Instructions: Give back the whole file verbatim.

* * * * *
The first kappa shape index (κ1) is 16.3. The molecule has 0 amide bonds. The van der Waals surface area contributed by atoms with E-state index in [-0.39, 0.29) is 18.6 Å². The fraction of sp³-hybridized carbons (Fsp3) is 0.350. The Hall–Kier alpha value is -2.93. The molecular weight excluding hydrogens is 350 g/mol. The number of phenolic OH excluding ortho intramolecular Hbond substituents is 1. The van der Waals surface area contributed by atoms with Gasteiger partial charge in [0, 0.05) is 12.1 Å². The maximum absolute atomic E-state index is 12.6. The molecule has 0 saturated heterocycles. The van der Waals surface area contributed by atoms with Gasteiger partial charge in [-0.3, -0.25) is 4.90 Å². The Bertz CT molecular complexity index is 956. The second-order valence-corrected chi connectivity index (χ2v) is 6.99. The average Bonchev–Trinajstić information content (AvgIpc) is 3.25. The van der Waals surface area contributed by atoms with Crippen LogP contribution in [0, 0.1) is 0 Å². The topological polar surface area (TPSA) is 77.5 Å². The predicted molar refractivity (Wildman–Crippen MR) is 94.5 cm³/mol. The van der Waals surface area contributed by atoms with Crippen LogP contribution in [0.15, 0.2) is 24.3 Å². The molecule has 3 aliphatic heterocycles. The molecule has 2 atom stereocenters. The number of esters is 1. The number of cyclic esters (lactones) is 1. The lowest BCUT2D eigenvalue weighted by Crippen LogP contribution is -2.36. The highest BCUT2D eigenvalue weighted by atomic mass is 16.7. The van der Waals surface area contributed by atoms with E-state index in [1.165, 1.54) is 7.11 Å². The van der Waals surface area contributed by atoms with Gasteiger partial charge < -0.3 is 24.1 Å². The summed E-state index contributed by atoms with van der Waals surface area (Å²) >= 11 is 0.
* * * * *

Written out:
The first kappa shape index (κ1) is 16.3. The molecule has 0 amide bonds. The van der Waals surface area contributed by atoms with E-state index in [-0.39, 0.29) is 18.6 Å². The fraction of sp³-hybridized carbons (Fsp3) is 0.350. The Hall–Kier alpha value is -2.93. The molecular weight excluding hydrogens is 350 g/mol. The number of phenolic OH excluding ortho intramolecular Hbond substituents is 1. The van der Waals surface area contributed by atoms with Gasteiger partial charge in [0, 0.05) is 12.1 Å². The maximum absolute atomic E-state index is 12.6. The molecule has 0 saturated heterocycles. The van der Waals surface area contributed by atoms with Gasteiger partial charge in [-0.3, -0.25) is 4.90 Å². The Bertz CT molecular complexity index is 956. The second-order valence-corrected chi connectivity index (χ2v) is 6.99. The average Bonchev–Trinajstić information content (AvgIpc) is 3.25. The van der Waals surface area contributed by atoms with Crippen LogP contribution in [0, 0.1) is 0 Å². The topological polar surface area (TPSA) is 77.5 Å². The predicted molar refractivity (Wildman–Crippen MR) is 94.5 cm³/mol. The van der Waals surface area contributed by atoms with Crippen LogP contribution in [0.15, 0.2) is 24.3 Å². The molecule has 3 aliphatic heterocycles. The molecule has 2 atom stereocenters. The number of esters is 1. The number of cyclic esters (lactones) is 1. The lowest BCUT2D eigenvalue weighted by Crippen LogP contribution is -2.36. The highest BCUT2D eigenvalue weighted by atomic mass is 16.7. The van der Waals surface area contributed by atoms with E-state index in [1.165, 1.54) is 7.11 Å². The van der Waals surface area contributed by atoms with Gasteiger partial charge < -0.3 is 24.1 Å². The summed E-state index contributed by atoms with van der Waals surface area (Å²) >= 11 is 0.